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Related Ingredients
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Tasting Notes

Grassy and subtly bitter greens are kicked up a notch thanks to rendered chorizo fat in the vinaigrette that lends a deep richness to the greens, and a kick of acidity and spice.

The hearty texture of lightly sautéed mustard greens can stand up to bold flavors and velvety side dishes like the creamed corn in this meal. Furthermore, the red wine and chorizo in the vinaigrette echoes the flavors of the chorizo crust, which cuts through the creaminess of the corn and accentuates the sweetness of the scallops.

Tips & Techniques

  1. Don’t be afraid of dirty greens. The best mustard greens at the farmer’s market are the ones that came straight out of the ground – they’re crisp, bright and perhaps a bit sandy. Just be sure to wash off any remnant dirt and sand before you start to cook.
  2. Always cook your greens uncovered. Covering them will trap the sulfur that is released during cooking. This not only gives them an unpleasant smell, but also imparts an unpleasant flavor and makes your greens turn brown. Another way to keep that bright green color: start with a hot pan and then drop the heat. This ensures that you’ll cook your greens quickly without browning them.
  3. When you add the chorizo, go easy on the heat. At this point, there’s no need to cook the chorizo further – just warm it up and blend its rich flavors with the grassy mustard greens.
  4. Break out your blender. It’s important to blend the chorizo vinaigrette while it’s still warm or at room temperature. Once the chorizo gets too cold, the fat will solidify and won’t emulsify properly.

Toolbox

These tools are the ones we find especially helpful when making this dish.

  1. Juicer. If your juicer has been taking up a lot of cabinet space only to get used during the occasional health kick, it’s time to start giving it some more love. Juicing fruits and vegetables opens up a whole new world of culinary possibilities. Fresh juices can be used in vinaigrettes, pan sauces and reductions. For example, fresh pepper juice makes an appearance in Michael Mina’s chorizo vinaigrette.
  2. Blender/Immersion blender. Michael prefers to use a standard blender or hand-held immersion blender (a stick with blender blades at the end) to get the best emulsification for his chorizo vinaigrette. To emulsify means to combine two liquids that don’t combine easily – such as oil and vinegar. This can be done with a whisk, careful pouring and some serious wrist action, but a blender streamlines the process.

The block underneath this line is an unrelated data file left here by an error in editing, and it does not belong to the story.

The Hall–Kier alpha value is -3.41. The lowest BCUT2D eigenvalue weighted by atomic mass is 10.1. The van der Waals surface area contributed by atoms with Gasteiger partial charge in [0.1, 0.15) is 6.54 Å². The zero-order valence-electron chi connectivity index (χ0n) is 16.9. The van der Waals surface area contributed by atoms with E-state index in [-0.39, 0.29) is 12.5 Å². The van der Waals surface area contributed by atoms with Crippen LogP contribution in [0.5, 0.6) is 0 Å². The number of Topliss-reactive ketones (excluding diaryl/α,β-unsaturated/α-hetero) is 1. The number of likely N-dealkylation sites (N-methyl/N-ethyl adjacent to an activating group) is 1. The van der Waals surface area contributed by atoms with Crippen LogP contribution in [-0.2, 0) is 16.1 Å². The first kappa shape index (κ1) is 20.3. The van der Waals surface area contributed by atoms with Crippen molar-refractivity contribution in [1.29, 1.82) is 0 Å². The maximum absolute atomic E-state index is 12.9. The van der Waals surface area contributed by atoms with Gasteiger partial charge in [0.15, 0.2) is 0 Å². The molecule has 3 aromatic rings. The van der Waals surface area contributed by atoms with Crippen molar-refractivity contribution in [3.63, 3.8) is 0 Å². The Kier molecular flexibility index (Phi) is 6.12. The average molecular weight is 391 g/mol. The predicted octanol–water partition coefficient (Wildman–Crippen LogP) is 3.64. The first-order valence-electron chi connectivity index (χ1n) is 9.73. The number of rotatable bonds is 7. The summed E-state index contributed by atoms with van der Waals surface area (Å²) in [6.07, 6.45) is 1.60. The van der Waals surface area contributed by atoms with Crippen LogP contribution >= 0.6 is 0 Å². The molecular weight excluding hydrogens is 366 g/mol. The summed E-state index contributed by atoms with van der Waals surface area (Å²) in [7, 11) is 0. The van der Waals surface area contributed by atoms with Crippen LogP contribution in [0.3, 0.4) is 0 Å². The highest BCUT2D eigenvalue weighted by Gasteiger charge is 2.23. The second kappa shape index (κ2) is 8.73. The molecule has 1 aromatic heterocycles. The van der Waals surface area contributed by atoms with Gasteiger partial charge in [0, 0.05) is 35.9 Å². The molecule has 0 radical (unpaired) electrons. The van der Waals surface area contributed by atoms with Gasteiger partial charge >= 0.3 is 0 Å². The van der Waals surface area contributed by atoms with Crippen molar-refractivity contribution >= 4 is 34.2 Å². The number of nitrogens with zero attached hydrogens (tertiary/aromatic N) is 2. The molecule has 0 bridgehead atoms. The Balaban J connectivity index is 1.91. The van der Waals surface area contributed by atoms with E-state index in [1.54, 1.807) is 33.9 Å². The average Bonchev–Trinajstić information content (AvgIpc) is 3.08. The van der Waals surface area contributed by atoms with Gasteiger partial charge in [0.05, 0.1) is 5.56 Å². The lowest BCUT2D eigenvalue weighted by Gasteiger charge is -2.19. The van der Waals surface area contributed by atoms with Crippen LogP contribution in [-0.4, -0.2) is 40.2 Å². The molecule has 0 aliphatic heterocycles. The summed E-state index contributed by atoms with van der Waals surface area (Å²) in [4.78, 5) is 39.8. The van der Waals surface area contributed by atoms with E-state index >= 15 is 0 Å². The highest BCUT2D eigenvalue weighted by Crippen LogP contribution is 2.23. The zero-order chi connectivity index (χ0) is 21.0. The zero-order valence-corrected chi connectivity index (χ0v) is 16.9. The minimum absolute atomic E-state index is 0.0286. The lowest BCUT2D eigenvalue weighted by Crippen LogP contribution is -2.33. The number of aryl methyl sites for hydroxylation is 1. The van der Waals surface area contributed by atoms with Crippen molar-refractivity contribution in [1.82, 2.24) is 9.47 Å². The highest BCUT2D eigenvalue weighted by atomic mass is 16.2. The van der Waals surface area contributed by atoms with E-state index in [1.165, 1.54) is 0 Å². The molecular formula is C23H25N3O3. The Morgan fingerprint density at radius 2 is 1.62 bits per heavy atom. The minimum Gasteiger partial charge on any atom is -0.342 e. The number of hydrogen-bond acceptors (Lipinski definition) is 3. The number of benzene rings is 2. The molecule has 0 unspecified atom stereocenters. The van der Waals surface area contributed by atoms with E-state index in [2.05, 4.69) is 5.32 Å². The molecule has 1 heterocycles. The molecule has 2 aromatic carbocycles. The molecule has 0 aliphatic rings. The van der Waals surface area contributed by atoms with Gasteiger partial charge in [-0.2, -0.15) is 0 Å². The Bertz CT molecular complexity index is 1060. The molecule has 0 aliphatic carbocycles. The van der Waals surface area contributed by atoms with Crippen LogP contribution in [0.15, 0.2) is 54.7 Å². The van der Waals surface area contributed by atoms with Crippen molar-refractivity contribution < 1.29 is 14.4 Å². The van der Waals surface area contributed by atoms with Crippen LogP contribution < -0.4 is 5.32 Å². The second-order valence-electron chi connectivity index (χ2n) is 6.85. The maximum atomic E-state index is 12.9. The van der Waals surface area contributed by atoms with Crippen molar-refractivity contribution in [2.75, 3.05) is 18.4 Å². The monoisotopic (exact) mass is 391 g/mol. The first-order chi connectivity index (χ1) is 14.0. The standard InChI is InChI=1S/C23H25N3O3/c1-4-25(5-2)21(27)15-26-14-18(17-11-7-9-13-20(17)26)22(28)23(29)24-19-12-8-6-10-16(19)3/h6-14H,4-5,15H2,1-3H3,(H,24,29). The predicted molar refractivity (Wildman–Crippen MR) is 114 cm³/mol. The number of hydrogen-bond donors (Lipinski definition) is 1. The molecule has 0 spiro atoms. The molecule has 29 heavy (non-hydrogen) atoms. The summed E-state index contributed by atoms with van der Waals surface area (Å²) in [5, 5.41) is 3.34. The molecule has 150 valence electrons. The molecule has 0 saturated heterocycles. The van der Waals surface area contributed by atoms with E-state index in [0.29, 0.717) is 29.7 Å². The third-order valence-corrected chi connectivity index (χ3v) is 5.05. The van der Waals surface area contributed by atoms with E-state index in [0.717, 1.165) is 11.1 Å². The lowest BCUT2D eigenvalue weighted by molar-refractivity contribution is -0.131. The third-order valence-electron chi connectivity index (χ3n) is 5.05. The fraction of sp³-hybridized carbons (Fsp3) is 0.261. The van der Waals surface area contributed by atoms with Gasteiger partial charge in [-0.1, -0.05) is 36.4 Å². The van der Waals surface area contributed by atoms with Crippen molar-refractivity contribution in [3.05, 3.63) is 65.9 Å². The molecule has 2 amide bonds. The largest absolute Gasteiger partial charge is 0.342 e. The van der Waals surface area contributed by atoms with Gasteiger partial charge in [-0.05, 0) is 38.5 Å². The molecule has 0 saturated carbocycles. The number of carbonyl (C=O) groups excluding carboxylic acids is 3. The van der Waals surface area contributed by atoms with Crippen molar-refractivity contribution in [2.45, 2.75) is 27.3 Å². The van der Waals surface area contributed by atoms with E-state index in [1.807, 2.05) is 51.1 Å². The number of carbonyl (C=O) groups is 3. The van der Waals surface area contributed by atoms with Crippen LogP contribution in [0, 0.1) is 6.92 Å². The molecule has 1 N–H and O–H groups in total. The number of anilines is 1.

The list below includes all the equipment you’ll want to make this dish.
Knife
Sauté pan
Blender
2-quart sauce pan
Knife
Cutting board
Tongs
Juicer (if you do not have one a blender plus a strainer will work too)


Ingredients

For the mustard greens:

  • 2 bunches (about 1 pound) mustard greens
  • 3 tablespoons olive oil
  • Salt and freshly ground black pepper
  • 3 shallots, peeled and finely chopped
  • 1 cup rendered Chorizo Bits

For the red pepper chorizo vinaigrette:

  • 4 red bell peppers, stems, seeds and ribs removed
  • 2 reserved, scraped corn cobs (from Jalapeño-Creamed Corn)
  • ⅓ cup red wine vinegar
  • 3 tablespoons whole grain mustard
  • 1 ¼ cup reserved Chorizo Oil
  • ¼ cup olive oil
  • Salt and freshly ground black pepper

Serves: 4

Total time: 45 minutes

Active time: 40 minutes

Method

For the chorizo vinaigrette:

  1. Using a juicer, juice the red bell pepper pieces and set aside. If you don’t have a juicer you can cut the peppers into 1 inch pieces and blend them in the blender for 2 minutes and strain through a fine mesh strainer or chinoise to reserve the juice.
  2. Set a 2-quart saucepan over medium heat. Cut the reserved scraped corn cobs into 2 inch pieces. Add the pepper juice and the cob pieces to the saucepan. Bring the juice up to a simmer. Reduce the pepper juice by half.
  3. Once juice is reduced after approximately 30 minutes, remove corncobs. Add the reduced juice to a blender with the vinegar and mustard. Blend to combine. Slowly stream in the chorizo oil. Blend until smooth and season with salt and pepper.

For the mustard greens:

  1. Remove the large stems from the mustard greens and tear the leaves into 1-inch pieces. Wash them in cold water and drain.
  2. Set a sauté pan over high heat. Add 1/4 cup olive oil. As soon as the oil starts to shimmer, add a third of your mustard greens at a time and season with salt and pepper. Cook greens, stirring constantly, until wilted with a touch of color from the bottom of the pan.
  3. Add the shallots and rendered chorizo bits, stir to combine and cook for 30 seconds longer. Once the greens have wilted slightly, they’re good to go. Serve immediately.

Here is a great way to turn this dish into a meal

Sauteed pork chop with mustard greens & dried apricots

Craving comfort? Roast a pork chop in a sauté pan. Once the pork is finished cooking, remove from pan and add onions, 1 cup of stock and chopped dried apricots.  Serve over the pork and mustard greens once the stock has reduced.

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